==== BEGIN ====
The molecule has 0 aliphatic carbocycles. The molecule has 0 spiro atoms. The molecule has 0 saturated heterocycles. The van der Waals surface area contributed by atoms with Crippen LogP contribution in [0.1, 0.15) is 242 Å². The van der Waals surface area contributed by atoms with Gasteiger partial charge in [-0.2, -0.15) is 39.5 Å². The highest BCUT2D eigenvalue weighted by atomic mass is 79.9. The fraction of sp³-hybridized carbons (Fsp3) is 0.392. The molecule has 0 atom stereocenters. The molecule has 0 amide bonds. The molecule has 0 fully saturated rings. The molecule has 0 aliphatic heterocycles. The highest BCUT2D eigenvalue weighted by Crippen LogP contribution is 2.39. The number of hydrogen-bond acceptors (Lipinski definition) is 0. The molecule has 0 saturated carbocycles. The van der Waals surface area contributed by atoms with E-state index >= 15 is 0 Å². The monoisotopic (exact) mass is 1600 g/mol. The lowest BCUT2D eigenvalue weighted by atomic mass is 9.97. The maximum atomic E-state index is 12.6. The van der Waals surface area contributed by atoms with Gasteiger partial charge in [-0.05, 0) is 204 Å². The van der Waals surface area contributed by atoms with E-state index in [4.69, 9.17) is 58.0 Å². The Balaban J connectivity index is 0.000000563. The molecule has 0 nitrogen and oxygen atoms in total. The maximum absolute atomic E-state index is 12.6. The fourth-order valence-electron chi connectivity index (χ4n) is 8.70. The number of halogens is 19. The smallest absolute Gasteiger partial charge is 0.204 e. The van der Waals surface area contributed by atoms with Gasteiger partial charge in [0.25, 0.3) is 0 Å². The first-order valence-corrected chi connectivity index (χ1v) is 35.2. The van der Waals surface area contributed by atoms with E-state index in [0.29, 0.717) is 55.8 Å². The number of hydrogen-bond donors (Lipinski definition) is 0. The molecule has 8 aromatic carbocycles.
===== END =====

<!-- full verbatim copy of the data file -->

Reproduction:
The molecule has 0 aliphatic carbocycles. The molecule has 0 spiro atoms. The molecule has 0 saturated heterocycles. The van der Waals surface area contributed by atoms with Crippen LogP contribution in [0.1, 0.15) is 242 Å². The van der Waals surface area contributed by atoms with Gasteiger partial charge in [-0.2, -0.15) is 39.5 Å². The highest BCUT2D eigenvalue weighted by atomic mass is 79.9. The fraction of sp³-hybridized carbons (Fsp3) is 0.392. The molecule has 0 atom stereocenters. The molecule has 0 amide bonds. The molecule has 0 fully saturated rings. The molecule has 0 aliphatic heterocycles. The highest BCUT2D eigenvalue weighted by Crippen LogP contribution is 2.39. The number of hydrogen-bond acceptors (Lipinski definition) is 0. The molecule has 0 saturated carbocycles. The van der Waals surface area contributed by atoms with E-state index >= 15 is 0 Å². The monoisotopic (exact) mass is 1600 g/mol. The lowest BCUT2D eigenvalue weighted by atomic mass is 9.97. The maximum atomic E-state index is 12.6. The van der Waals surface area contributed by atoms with Gasteiger partial charge in [-0.05, 0) is 204 Å². The van der Waals surface area contributed by atoms with E-state index in [4.69, 9.17) is 58.0 Å². The Balaban J connectivity index is 0.000000563. The molecule has 0 nitrogen and oxygen atoms in total. The maximum absolute atomic E-state index is 12.6. The fourth-order valence-electron chi connectivity index (χ4n) is 8.70. The number of halogens is 19. The smallest absolute Gasteiger partial charge is 0.204 e. The van der Waals surface area contributed by atoms with Gasteiger partial charge in [0.25, 0.3) is 0 Å². The first-order valence-corrected chi connectivity index (χ1v) is 35.2. The van der Waals surface area contributed by atoms with E-state index in [0.29, 0.717) is 55.8 Å². The number of hydrogen-bond donors (Lipinski definition) is 0. The molecule has 8 aromatic carbocycles.